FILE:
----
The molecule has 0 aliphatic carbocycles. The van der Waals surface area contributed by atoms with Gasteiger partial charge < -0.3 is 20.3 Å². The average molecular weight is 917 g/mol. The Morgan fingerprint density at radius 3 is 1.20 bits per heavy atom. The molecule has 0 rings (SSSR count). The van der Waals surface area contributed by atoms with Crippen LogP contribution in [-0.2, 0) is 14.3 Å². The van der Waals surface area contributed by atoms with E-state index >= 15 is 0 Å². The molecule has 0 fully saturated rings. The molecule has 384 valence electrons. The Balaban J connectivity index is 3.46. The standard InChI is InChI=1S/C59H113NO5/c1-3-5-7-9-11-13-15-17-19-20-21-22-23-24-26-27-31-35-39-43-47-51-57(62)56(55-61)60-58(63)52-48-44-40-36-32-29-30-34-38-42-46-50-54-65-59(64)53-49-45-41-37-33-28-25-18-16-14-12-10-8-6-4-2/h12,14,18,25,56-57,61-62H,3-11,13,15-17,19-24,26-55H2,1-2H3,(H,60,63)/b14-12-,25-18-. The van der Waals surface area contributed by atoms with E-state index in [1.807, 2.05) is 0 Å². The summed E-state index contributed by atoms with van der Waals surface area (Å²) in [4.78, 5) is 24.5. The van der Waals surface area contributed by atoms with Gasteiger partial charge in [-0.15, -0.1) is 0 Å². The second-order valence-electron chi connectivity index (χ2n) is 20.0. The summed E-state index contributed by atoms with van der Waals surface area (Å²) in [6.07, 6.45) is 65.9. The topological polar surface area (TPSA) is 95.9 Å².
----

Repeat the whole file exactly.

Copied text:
The molecule has 0 aliphatic carbocycles. The van der Waals surface area contributed by atoms with Gasteiger partial charge < -0.3 is 20.3 Å². The average molecular weight is 917 g/mol. The Morgan fingerprint density at radius 3 is 1.20 bits per heavy atom. The molecule has 0 rings (SSSR count). The van der Waals surface area contributed by atoms with Crippen LogP contribution in [-0.2, 0) is 14.3 Å². The van der Waals surface area contributed by atoms with E-state index >= 15 is 0 Å². The molecule has 0 fully saturated rings. The molecule has 384 valence electrons. The Balaban J connectivity index is 3.46. The standard InChI is InChI=1S/C59H113NO5/c1-3-5-7-9-11-13-15-17-19-20-21-22-23-24-26-27-31-35-39-43-47-51-57(62)56(55-61)60-58(63)52-48-44-40-36-32-29-30-34-38-42-46-50-54-65-59(64)53-49-45-41-37-33-28-25-18-16-14-12-10-8-6-4-2/h12,14,18,25,56-57,61-62H,3-11,13,15-17,19-24,26-55H2,1-2H3,(H,60,63)/b14-12-,25-18-. The van der Waals surface area contributed by atoms with E-state index in [1.807, 2.05) is 0 Å². The summed E-state index contributed by atoms with van der Waals surface area (Å²) in [4.78, 5) is 24.5. The van der Waals surface area contributed by atoms with Gasteiger partial charge in [-0.15, -0.1) is 0 Å². The second-order valence-electron chi connectivity index (χ2n) is 20.0. The summed E-state index contributed by atoms with van der Waals surface area (Å²) in [6.07, 6.45) is 65.9. The topological polar surface area (TPSA) is 95.9 Å².